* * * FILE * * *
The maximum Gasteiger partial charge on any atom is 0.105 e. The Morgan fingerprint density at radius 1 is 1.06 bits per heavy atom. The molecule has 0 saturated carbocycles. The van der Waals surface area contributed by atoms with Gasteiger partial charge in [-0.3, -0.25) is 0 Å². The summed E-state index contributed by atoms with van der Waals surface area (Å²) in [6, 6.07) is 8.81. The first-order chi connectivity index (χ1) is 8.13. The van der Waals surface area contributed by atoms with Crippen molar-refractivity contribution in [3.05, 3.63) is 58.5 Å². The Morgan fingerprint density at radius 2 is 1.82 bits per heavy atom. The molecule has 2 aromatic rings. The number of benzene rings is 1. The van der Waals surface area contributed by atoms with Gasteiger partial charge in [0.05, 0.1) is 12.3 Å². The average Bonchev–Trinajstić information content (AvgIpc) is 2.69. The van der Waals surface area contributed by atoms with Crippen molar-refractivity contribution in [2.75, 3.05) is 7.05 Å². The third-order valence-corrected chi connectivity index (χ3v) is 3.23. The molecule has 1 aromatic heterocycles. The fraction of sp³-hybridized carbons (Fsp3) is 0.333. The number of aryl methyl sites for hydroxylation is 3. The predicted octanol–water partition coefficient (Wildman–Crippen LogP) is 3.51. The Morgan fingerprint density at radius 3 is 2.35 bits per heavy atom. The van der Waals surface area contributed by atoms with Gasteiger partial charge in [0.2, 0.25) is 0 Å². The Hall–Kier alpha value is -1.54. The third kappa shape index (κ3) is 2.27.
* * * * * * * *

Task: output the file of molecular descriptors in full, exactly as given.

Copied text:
The maximum Gasteiger partial charge on any atom is 0.105 e. The Morgan fingerprint density at radius 1 is 1.06 bits per heavy atom. The molecule has 0 saturated carbocycles. The van der Waals surface area contributed by atoms with Gasteiger partial charge in [-0.3, -0.25) is 0 Å². The summed E-state index contributed by atoms with van der Waals surface area (Å²) in [6, 6.07) is 8.81. The first-order chi connectivity index (χ1) is 8.13. The van der Waals surface area contributed by atoms with Crippen molar-refractivity contribution in [3.05, 3.63) is 58.5 Å². The Morgan fingerprint density at radius 2 is 1.82 bits per heavy atom. The molecule has 2 aromatic rings. The number of benzene rings is 1. The van der Waals surface area contributed by atoms with Gasteiger partial charge in [0.05, 0.1) is 12.3 Å². The average Bonchev–Trinajstić information content (AvgIpc) is 2.69. The van der Waals surface area contributed by atoms with Crippen molar-refractivity contribution in [2.75, 3.05) is 7.05 Å². The third-order valence-corrected chi connectivity index (χ3v) is 3.23. The molecule has 1 aromatic heterocycles. The fraction of sp³-hybridized carbons (Fsp3) is 0.333. The number of aryl methyl sites for hydroxylation is 3. The predicted octanol–water partition coefficient (Wildman–Crippen LogP) is 3.51. The Morgan fingerprint density at radius 3 is 2.35 bits per heavy atom. The van der Waals surface area contributed by atoms with Gasteiger partial charge in [0.2, 0.25) is 0 Å². The Hall–Kier alpha value is -1.54. The third kappa shape index (κ3) is 2.27.